Is Everyone Going to Declare Independence if Scotland Does It? 

I Tried to Write an Honest Profile of One of Bollywood’s Biggest Stars. It Didn’t Go Well.

Trending News Channel
Sept. 12 2014 11:26 AM Identical Twins Aren’t Really Identical
  News & Politics
Sept. 12 2014 7:24 PM Come and Take It Libertarians fight for people whose property was seized by the police.
Sept. 12 2014 5:54 PM Olive Garden Has Been Committing a Culinary Crime Against Humanity
Sept. 12 2014 3:32 PM Yes, Those Straight Guys Who Wed for Rugby Tickets Are Mocking Marriage. What’s New?
  Double X
The XX Factor
Sept. 12 2014 4:05 PM Life as an NFL Wife: “He's the Star. Keep Him Happy.”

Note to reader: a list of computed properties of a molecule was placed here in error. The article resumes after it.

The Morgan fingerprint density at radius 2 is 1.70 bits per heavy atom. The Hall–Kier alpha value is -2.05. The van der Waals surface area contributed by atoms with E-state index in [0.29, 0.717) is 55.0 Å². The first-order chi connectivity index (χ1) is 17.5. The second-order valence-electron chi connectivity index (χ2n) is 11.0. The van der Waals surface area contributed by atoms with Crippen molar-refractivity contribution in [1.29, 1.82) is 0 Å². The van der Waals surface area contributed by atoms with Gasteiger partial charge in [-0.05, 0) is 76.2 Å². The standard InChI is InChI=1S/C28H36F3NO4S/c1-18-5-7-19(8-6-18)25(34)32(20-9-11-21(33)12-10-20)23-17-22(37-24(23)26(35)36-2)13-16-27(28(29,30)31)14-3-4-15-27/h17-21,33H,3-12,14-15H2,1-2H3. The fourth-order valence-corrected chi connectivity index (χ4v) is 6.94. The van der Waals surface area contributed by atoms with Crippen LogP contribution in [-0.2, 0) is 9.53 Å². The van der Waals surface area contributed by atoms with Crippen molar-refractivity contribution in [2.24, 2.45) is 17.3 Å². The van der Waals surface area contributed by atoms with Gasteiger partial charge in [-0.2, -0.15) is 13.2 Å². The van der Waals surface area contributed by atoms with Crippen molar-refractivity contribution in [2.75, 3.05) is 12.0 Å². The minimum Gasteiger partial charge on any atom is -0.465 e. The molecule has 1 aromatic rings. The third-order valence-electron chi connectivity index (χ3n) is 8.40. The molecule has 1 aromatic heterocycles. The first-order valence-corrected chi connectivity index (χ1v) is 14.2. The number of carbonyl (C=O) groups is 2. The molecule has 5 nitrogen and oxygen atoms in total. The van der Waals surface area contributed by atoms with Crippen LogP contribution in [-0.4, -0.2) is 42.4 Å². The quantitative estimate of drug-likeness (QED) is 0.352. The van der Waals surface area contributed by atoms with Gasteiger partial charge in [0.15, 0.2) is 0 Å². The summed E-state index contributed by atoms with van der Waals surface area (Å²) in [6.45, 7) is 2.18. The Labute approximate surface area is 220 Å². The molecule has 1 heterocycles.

Slate Plus
Behind the Scenes
Sept. 12 2014 5:55 PM “Do You Know What Porn Is?” Conversations with Dahlia Lithwick’s 11-year-old son.
Brow Beat
Sept. 14 2014 7:10 PM Watch Michael Winslow Perform Every Part of “Whole Lotta Love” With Just His Voice
Future Tense
Sept. 12 2014 3:53 PM We Need to Pass Legislation on Artificial Intelligence Early and Often
  Health & Science
New Scientist
Sept. 14 2014 8:38 AM Scientific Misconduct Should Be a Crime It’s as bad as fraud or theft, only potentially more dangerous.
Sports Nut
Sept. 12 2014 4:36 PM “There’s No Tolerance for That” Pete Carroll and Jim Harbaugh say they don’t abide domestic abuse. So why do the Seahawks and 49ers have a combined six players accused of violence against women?